After three months of no onsite eating, Philadelphia restaurants are figuring out the new world of outdoor dining during a pandemic and all the rules — and risks — that come with it. Restaurants who’ve been serving in outdoor dining areas since it was first allowed June 12 are working against steep learning curves, with policy and procedure adjustments and copious amounts of hand sanitizer in an attempt to reopen without increasing the spread of COVID-19.
“Business is going really well when it’s in the ’70s, partly cloudy, not too hot and not raining,” says chef and restaurateur Michael Schulson, who owns several popular Philly spots. He’s making a joke, but the reality that steamy weather and sudden thunderstorms can mean all of a restaurant’s seats are empty is something new for most Philly venues. Also new: Ensuring 6 feet of space between tables or installing Plexiglass barriers, leaving seats empty to cap the number of customers, setting up online ordering systems, requiring customers wear masks, and and reducing staff interactions.
When West Philly brunch spot Renata’s Kitchen relocated back in February to the revamped 40th Street trolley portal, co-owner Katie Steenstra didn’t realize just how valuable the restaurant’s expansive outdoor seating area would be. Armed with a full liquor license, a new addition that came about just two weeks before dining rooms were ordered to close, Renata’s now has socially distanced seating for 53 on its shady patio and serves morning to night, Wednesday to Sunday.
“We had to open,” Steenstra says. “It was kind of a necessity thing.” She says so far customers are following the rules, wearing masks when away from their tables and even when servers approach, which is not required, and business has been good, considering the situation.
The crew at Renata’s is trying to create “a genuine restaurant experience,” she says, explaining that she’s not giving diners time limits or minimum amounts they have to spend. (Some restaurants require reservations for set time slots.) “We’re encouraging people to enjoy themselves.” Steenstra says. “And it hasn’t been hard to get people to order a second cocktail.”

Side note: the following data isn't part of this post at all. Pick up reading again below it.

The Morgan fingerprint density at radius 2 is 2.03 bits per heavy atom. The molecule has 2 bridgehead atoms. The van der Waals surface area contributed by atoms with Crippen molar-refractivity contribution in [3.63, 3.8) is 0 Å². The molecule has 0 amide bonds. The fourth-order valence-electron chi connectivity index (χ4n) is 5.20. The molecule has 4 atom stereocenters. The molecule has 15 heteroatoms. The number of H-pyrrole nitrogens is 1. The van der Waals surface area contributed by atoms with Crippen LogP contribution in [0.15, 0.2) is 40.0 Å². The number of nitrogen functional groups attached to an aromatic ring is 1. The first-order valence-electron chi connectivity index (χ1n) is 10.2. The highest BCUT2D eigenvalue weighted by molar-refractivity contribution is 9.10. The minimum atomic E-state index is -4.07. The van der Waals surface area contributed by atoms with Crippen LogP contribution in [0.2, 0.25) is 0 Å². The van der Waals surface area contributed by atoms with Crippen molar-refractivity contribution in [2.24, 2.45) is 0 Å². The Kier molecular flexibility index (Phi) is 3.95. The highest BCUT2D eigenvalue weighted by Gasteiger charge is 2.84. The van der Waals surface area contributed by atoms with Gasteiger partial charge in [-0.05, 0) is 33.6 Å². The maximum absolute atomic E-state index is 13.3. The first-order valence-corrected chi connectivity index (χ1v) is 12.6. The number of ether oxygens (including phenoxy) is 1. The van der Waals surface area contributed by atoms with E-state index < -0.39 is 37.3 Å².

Steenstra herself has been out to eat since outdoor dining was introduced: She took her husband, Renata’s chef and co-owner Yasser Aiq, to a birthday dinner at Sampan, the Asian fusion destination in Center City that Schulson opened in 2009.
Outside seating at Sampan, at 124 S. 13th Street, and neighbor Double Knot, also part of the Schulson Collective, stretches down the block, which works out because other businesses along 13th Street are still closed, Schulson says. At Via Locusta just off Rittenhouse Square, tables are set up outside the Warwick Hotel next door and in some parking spots along Locust Street. In Old City, the open-air Independence Beer Garden now has a QR code system for ordering, minimizing interactions with servers. Still, “[i]t’s about surviving, not thriving,” Schulson says.
Although his restaurant group was able to bring back more than 40 percent of its employees, hiring front-of-house staff for the newly reopened restaurants has been a problem. “A lot of people don’t want to come back,” Schulson says, estimating that people who were on his staff and making less than $65,000 a year are making about the same through unemployment compensation, which currently includes an extra $600 a week through the federal CARES Act. That might be a reason for some front-of-house restaurant workers to forgo a return to less predictable, tip-based income, he says. (Money is not the only factor: Health concerns are likely keeping some workers home across the country.)
At The Love near Rittenhouse Square and Talula’s Garden on Washington Square, both from Aimee Olexy and Stephen Starr, one key piece to making outdoor dining work over the last couple weeks has been rearranging staff work schedules. “We created early morning shifts that provide the best social distancing,” Olexy says. “We’ve adjusted menu items and equipment to prevent staff cross-over.”
Olexy says when the restaurants were closed, she “removed everything and looked at the space with a fresh design perspective,” and used umbrellas, awnings, and Plexiglass to create comfortable outdoor areas.
Even as they figure out outdoor dining, some restaurants are already gearing up for indoor dining, which could start in July. For others, indoor dining doesn’t sound all that appealing. Sofia Deleon of El Merkury at 21st and Chestnut says she isn’t sure she wants to let customers sit inside at her small, counter-service Central American eatery, even when that’s an option.
El Merkury has been open for takeout since the pandemic hit, and the staff has been cooking for healthcare workers and Philadelphians in need through World Central Kitchen and feed the frontlines organizations. Now, Deleon is setting up a dozen sidewalk tables in front of the restaurant and a shuttered coffee shop next door, also owned by her landlord. Twelve tables is as many as the restaurant had inside, but Deleon also wants to find a way to skip the indoor counter-ordering part. She’s working with Toast, a restaurant software developer, to create an app that lets diners order her pupusas and churros through their phones, rather than by interacting with a server.
No matter what, she’s at least staying open for takeout. “We have not closed and we didn’t lay anyone off,” Deleon says.
- Here’s What Outdoor Dining Looked Like During the First Weekend of Reopening
- Several Philly Restaurants Are Taking the Plunge Into Outdoor Dining
- Only a Third of Philly Diners Are Ready to Eat Out Again
- Coronavirus case increases and risky social behavior worry officials; indoor dining postponed in N.J. [Inquirer]